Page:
Much of the country has suffered in the throes of record breaking heat and drought or abnormally dry conditions this summer. Keeping a garden thriving when the mercury rises and the rains don't come can be a challenge, especially if the dry weather has resulted in restrictions on outdoor water use. With the predictions that climate change due to global warming may increase the likelihood of these kinds of weather extremes, gardeners across the country can benefit from strategies to help their gardens cope with drought and make the best use of available water.
Leonard Perry of the University of Vermont Extension Service offers some tips for drought-wise gardening, including a prioritized plant watering list when water is in short supply. Give the highest priority to newly planted trees, shrubs, and perennials, as well as newly seeded or repaired lawns. Established plants can endure more drought and even tolerate wilting and still recover. But even established plants growing in sandy soils or in windy, exposed spots will benefit from supplemental water, as will vegetable crops, especially when they are flowering and setting fruits.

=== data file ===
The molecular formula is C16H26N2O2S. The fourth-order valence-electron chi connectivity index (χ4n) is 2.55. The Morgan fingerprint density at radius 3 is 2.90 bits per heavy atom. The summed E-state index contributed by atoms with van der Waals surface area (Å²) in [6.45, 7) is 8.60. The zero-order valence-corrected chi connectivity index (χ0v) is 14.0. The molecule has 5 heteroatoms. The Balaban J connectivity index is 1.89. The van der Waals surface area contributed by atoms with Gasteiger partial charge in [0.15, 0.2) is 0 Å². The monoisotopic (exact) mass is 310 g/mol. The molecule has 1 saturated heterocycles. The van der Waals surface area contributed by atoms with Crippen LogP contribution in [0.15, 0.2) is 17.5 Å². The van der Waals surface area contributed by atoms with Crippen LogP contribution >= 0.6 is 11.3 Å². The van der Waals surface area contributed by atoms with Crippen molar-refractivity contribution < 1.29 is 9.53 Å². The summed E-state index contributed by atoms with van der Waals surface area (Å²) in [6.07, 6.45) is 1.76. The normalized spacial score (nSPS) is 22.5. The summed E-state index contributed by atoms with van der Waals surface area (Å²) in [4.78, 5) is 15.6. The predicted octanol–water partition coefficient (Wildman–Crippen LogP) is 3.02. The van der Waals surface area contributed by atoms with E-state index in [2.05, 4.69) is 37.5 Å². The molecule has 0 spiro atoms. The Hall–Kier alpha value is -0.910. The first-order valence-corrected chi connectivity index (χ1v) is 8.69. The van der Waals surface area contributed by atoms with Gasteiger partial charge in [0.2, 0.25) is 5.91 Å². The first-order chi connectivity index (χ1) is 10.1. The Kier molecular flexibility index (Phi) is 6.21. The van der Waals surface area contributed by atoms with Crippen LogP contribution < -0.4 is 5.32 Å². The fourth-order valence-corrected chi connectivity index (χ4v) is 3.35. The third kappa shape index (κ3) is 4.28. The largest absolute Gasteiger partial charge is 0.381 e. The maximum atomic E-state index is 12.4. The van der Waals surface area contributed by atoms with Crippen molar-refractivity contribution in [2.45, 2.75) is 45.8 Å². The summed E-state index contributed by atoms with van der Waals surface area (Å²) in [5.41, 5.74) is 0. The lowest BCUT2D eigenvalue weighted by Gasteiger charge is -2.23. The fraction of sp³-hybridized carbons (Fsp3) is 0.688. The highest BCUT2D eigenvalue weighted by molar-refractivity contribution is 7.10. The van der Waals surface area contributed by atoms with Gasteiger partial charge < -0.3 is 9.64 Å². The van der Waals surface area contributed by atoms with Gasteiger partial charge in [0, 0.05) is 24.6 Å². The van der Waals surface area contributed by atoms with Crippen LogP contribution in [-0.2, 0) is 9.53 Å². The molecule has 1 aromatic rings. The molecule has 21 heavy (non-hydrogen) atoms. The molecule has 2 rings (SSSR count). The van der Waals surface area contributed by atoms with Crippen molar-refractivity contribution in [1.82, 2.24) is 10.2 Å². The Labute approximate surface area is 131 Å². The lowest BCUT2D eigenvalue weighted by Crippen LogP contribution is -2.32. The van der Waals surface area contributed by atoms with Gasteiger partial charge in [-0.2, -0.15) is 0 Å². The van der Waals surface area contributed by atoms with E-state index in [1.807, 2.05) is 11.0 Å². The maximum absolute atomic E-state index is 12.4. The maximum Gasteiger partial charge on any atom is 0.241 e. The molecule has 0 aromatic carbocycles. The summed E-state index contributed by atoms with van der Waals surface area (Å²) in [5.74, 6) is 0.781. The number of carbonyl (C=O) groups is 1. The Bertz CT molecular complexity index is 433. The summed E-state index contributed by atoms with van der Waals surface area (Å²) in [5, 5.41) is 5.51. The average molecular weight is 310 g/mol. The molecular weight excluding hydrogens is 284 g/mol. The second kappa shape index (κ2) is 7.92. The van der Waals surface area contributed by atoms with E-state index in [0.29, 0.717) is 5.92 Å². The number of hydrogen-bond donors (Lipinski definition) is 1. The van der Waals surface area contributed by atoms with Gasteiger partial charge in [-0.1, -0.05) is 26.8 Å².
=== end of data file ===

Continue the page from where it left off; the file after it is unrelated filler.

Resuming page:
When you do water, don't use overhead sprinklers that lose lots of water to evaporation. Instead water by hand or use soaker hoses or drip irrigation that place water right where its needed.
David Whiting, Carol O'Meara, and Michael Bauer of Colorado State University Extension offer some additional tips on the critical watering periods for vegetables. They note that beans have the highest water use of any common garden vegetable, so this might be a crop to forgo when drought hits. Corn needs water most at tasseling, silking, and ear development, while cole crops need consistent moisture throughout their development.
They suggest planting in blocks instead of rows to shade the soil more and reduce evaporation. If drought is really severe, their advice is to plant and water a few containers of productive plants like tomatoes, and sow a non-irrigated cover crop in the garden to prevent erosion and add organic to the soil while waiting for conditions to improve.